Residents confirm their preferred sites for new housing developments in Alderley Edge


Questionnaires were recently delivered to every household in Alderley Edge as part of the Neighbourhood Plan process, asking local residents their views on what aspects of living in Alderley Edge are important, where new houses should be built in the village and what type of new housing is needed. The questionnaire also asked for their views on car parking, transportation, local facilities and improvements to the village centre.

Alderley Edge Parish Council delivered 2500 the Neighbourhood Plan questionnaire and confirmed that they received 376 completed copies but since the deadline date of Thursday 30th March for returns we have received more, so they now have in the region of 400 copies returned.

The Parish Council has sent the completed questionnaires to Cheshire Community Action for analysis and have been told that they will receive the results around mid May.

Councillor Christine Munro said "The Parish Council felt that outsourcing this work has the benefit of having an independent third party do the analysis, so addressing any concerns that might be raised of bias if we undertook the work ourselves."

She added "We did however ask CCA to give us a faster analysis of Q2.2. This question asked residents to rank a number of different sites in the village in order of their preference for development.

"The assumption behind this is that Alderley Edge will be unable to avoid a requirement under the Local Plan to provide at least 100 new homes over the period to 2030."

Adding up the top scores (scores 4+5) for each site produced the following ranking:

1. Harden Park (228)
2. Hole Farm (157)
3. Land opposite Horseshoe Farm (118)
4. North of Beech Road (101)
5. A34/Tomato Farm (96)
6. A34/Ryleys Farm (89)
7. Multi-property developments within village (64)
8. Infill within village (52)

(Note that the scores for the three sites ranked 4, 5 and 6 are very close).

They got a similar result if they deduct Most Unsuitable scores from Most Favourable scores when the ranking becomes tighter.

In both cases:

  • The favoured sites are Harden Park, Hole Farm and the land opposite Horseshoe farm.
  • The least favoured are development or infill within the village boundaries.
  • In between lie the land north of Beech Road, the land adjacent to the A34/Tomato Farm and the land adjacent to the A34/Tomato Farm.

Christine Munro added "Since we undertook the Neighbourhood Plan questionnaire we have established that regrettably we cannot include Harden Park in the sites to meet the 100 home objective, which means that we shall need to include one, or more likely two, of the alternatives.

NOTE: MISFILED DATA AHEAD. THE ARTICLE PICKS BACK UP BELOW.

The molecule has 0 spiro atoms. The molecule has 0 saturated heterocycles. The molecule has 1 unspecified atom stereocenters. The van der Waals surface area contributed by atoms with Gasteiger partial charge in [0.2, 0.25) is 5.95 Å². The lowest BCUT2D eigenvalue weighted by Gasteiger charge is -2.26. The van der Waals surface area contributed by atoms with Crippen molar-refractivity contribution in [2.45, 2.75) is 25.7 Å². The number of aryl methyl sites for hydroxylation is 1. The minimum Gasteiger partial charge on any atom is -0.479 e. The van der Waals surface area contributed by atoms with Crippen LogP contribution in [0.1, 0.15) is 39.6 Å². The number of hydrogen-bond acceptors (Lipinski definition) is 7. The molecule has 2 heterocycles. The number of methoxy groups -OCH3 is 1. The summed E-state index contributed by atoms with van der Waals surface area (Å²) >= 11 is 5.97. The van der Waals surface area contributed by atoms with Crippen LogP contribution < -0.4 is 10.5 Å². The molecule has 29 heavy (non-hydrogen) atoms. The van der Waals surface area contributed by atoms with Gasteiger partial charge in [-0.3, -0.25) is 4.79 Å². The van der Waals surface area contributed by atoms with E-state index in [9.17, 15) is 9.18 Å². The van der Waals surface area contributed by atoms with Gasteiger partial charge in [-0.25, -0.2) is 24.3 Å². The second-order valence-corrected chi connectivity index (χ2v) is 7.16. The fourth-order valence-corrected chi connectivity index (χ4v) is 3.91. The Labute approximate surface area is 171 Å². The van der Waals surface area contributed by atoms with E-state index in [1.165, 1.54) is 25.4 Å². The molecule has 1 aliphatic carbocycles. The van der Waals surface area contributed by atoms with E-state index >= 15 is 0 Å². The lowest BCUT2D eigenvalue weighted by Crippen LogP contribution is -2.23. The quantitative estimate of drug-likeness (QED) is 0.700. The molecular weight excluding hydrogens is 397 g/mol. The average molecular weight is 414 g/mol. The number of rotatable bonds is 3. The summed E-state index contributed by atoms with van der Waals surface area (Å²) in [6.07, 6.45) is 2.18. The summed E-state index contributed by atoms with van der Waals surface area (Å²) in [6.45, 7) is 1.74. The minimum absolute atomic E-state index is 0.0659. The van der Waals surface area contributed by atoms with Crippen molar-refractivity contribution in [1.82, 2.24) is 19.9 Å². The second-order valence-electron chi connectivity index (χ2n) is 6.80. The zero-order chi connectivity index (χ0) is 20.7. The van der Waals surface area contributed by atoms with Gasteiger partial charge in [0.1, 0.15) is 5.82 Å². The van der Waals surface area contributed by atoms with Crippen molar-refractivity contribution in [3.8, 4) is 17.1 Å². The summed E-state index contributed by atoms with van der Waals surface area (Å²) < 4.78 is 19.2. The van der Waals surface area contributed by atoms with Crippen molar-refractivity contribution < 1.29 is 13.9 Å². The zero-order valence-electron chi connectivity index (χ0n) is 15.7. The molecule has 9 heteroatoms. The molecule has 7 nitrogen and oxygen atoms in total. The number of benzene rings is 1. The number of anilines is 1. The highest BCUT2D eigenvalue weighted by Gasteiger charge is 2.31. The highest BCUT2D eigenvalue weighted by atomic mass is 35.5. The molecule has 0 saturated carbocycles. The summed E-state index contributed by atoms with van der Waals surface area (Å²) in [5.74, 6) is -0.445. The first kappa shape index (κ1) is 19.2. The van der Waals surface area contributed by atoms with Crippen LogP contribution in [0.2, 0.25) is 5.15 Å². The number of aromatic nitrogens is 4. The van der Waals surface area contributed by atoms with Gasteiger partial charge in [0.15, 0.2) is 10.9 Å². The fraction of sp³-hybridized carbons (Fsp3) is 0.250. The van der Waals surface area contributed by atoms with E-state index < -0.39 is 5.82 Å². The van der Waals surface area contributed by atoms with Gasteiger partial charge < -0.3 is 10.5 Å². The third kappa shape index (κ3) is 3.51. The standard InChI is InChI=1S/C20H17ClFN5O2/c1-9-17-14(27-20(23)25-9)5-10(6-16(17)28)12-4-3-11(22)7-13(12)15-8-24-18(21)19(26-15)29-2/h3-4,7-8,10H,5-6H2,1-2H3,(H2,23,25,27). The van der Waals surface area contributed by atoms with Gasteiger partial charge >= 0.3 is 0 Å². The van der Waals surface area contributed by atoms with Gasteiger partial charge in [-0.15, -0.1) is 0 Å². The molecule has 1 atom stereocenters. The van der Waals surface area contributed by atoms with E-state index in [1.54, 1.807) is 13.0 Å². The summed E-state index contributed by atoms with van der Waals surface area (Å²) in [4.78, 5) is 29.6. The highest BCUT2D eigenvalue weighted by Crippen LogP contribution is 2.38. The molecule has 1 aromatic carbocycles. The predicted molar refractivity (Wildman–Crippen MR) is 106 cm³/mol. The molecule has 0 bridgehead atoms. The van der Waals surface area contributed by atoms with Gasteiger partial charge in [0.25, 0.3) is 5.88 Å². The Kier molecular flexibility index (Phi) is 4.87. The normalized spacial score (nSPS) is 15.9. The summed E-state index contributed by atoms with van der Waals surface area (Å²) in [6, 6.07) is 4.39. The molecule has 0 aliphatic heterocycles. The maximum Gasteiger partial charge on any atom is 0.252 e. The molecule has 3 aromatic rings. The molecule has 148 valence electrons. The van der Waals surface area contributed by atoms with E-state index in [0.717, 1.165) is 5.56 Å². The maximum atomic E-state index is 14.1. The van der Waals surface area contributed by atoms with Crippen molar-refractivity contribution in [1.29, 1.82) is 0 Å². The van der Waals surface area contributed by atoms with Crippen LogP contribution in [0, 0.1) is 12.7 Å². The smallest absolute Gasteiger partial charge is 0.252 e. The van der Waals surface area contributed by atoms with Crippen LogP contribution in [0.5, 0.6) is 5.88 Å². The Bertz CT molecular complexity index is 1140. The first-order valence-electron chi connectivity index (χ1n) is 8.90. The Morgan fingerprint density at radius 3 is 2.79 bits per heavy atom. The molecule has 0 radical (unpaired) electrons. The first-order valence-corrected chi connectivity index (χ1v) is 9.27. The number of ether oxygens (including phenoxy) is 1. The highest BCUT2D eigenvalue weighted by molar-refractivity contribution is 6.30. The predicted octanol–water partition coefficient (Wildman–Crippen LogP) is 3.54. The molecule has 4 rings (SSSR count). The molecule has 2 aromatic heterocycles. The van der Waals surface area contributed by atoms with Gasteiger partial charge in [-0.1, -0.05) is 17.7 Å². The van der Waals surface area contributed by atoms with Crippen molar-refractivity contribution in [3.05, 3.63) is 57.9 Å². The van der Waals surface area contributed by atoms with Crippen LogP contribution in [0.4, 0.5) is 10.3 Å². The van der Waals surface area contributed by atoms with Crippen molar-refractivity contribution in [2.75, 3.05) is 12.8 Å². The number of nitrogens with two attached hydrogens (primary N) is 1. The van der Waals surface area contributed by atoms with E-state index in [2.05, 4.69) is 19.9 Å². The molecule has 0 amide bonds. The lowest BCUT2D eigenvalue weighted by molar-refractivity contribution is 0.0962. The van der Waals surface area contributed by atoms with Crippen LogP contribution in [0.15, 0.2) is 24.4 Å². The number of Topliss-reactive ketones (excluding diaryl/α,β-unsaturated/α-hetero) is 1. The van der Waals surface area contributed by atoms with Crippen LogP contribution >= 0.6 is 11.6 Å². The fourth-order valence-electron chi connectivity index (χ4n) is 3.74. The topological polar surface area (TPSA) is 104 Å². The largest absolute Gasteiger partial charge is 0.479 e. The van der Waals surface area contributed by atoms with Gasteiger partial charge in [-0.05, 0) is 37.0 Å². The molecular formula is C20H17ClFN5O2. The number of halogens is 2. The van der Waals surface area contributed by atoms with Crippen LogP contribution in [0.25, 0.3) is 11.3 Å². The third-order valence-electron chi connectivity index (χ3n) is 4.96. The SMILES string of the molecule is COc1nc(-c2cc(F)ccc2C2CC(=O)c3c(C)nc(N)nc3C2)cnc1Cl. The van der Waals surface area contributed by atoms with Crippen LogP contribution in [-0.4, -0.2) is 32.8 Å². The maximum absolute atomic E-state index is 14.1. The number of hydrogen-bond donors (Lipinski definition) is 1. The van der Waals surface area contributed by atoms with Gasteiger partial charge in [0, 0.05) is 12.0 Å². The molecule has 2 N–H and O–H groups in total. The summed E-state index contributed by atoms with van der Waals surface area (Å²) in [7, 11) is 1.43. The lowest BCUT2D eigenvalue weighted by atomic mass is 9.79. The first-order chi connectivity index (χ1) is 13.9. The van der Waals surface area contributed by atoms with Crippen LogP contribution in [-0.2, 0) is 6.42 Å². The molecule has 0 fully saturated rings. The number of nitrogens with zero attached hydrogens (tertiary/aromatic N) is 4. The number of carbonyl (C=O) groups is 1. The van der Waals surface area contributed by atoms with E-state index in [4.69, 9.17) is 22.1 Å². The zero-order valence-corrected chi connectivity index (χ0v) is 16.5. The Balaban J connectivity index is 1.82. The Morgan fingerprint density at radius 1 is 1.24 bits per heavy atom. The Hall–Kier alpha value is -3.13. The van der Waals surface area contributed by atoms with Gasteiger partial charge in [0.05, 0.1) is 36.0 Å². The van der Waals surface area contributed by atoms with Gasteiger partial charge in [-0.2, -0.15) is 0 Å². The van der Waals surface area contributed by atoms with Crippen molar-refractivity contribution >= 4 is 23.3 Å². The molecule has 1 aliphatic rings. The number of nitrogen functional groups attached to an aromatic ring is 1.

"The overall figure for Local Service Centres is 3,500 houses, however, this is split between existing permissions (of which Harden Park is included) and new permissions. The target for new permissions is about 1,250 and it is from this latter figure that our allocation of 100 is derived. Harden Park cannot be included in the latter figure as it has already been included in the former."

Neighbourhood Plans allow communities to say what they want their priorities to be over the next 15 years and once completed they have the power of the law. Planning Officers will refer to Neighbourhood Plans when considering planning applications for new developments in and around the village, which means they can have a real and positive impact on the village's future.

The answers from the survey will form an important part of the data being collected for the preparation of the Alderley Edge Neighbourhood Plan, which once complete everyone in the village will be able to vote on through a referendum.

Local Plan, Neighbourhood Plan


Here's what readers have had to say so far. Why not add your thoughts below.

Emma Casson
Wednesday 19th April 2017 at 4:54 pm
What a farce if the site that the majority of people suggest can't be included why even suggest it in the first place and surely if only 400 views have been received it can't really be a fair representation of the villagers views the people who have responded are probably in the main the people who these houses would effect if built.
Craig Browne
Wednesday 19th April 2017 at 6:47 pm
Hi Emma,

Perhaps I can just add a few words of clarification. Harden Park has been included, but as planning permission had already been granted for 26 dwellings (14 apartments on the former County Hotel site and 12 bungalows on the former Yesterday's site) this figure counts towards existing permissions rather than new permissions. Both new and existing permissions count towards the overall target of 3,500 homes for Local Service Centres. The responses to the questionnaire seem to support the decision to approve the development of 26 dwellings at this location.

I hope this helps.

Kind regards,
David Pearson
Wednesday 19th April 2017 at 10:06 pm
I wish to state for the record that the proposed option 5 A34 / Tomato Farm is on the land associated with now defunct Ryles Farm and is therefore not in any way connected with A Pearson and Sons or on any of the land owned by our company.